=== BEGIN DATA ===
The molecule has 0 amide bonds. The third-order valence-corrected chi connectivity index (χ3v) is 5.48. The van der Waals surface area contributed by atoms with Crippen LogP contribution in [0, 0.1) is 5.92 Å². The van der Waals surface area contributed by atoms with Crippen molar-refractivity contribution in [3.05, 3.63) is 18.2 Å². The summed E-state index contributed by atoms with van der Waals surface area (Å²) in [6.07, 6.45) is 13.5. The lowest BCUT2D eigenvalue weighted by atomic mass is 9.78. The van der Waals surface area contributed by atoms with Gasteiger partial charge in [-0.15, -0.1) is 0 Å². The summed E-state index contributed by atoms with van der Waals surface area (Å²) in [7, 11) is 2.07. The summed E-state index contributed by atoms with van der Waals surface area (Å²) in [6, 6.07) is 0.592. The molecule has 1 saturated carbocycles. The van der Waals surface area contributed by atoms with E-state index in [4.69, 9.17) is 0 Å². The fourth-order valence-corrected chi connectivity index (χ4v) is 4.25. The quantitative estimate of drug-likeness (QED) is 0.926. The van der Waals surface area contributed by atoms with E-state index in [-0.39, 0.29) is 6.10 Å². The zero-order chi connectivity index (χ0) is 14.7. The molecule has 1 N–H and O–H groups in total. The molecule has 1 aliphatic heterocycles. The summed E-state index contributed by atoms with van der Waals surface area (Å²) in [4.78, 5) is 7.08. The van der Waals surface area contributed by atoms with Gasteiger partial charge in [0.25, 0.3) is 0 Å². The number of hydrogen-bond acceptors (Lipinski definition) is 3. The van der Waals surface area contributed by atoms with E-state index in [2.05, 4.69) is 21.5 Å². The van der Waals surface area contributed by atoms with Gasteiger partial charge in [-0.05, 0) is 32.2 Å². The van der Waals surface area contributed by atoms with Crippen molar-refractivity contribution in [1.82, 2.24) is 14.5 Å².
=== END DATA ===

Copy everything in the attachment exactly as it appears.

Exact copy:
The molecule has 0 amide bonds. The third-order valence-corrected chi connectivity index (χ3v) is 5.48. The van der Waals surface area contributed by atoms with Crippen LogP contribution in [0, 0.1) is 5.92 Å². The van der Waals surface area contributed by atoms with Crippen molar-refractivity contribution in [3.05, 3.63) is 18.2 Å². The summed E-state index contributed by atoms with van der Waals surface area (Å²) in [6.07, 6.45) is 13.5. The lowest BCUT2D eigenvalue weighted by atomic mass is 9.78. The van der Waals surface area contributed by atoms with Gasteiger partial charge in [-0.15, -0.1) is 0 Å². The summed E-state index contributed by atoms with van der Waals surface area (Å²) in [7, 11) is 2.07. The summed E-state index contributed by atoms with van der Waals surface area (Å²) in [6, 6.07) is 0.592. The molecule has 1 saturated carbocycles. The van der Waals surface area contributed by atoms with E-state index in [4.69, 9.17) is 0 Å². The fourth-order valence-corrected chi connectivity index (χ4v) is 4.25. The quantitative estimate of drug-likeness (QED) is 0.926. The van der Waals surface area contributed by atoms with E-state index in [-0.39, 0.29) is 6.10 Å². The zero-order chi connectivity index (χ0) is 14.7. The molecule has 1 N–H and O–H groups in total. The molecule has 1 aliphatic heterocycles. The summed E-state index contributed by atoms with van der Waals surface area (Å²) in [4.78, 5) is 7.08. The van der Waals surface area contributed by atoms with Gasteiger partial charge in [0.25, 0.3) is 0 Å². The number of hydrogen-bond acceptors (Lipinski definition) is 3. The van der Waals surface area contributed by atoms with E-state index in [2.05, 4.69) is 21.5 Å². The van der Waals surface area contributed by atoms with Gasteiger partial charge in [-0.05, 0) is 32.2 Å². The van der Waals surface area contributed by atoms with Crippen molar-refractivity contribution in [1.82, 2.24) is 14.5 Å².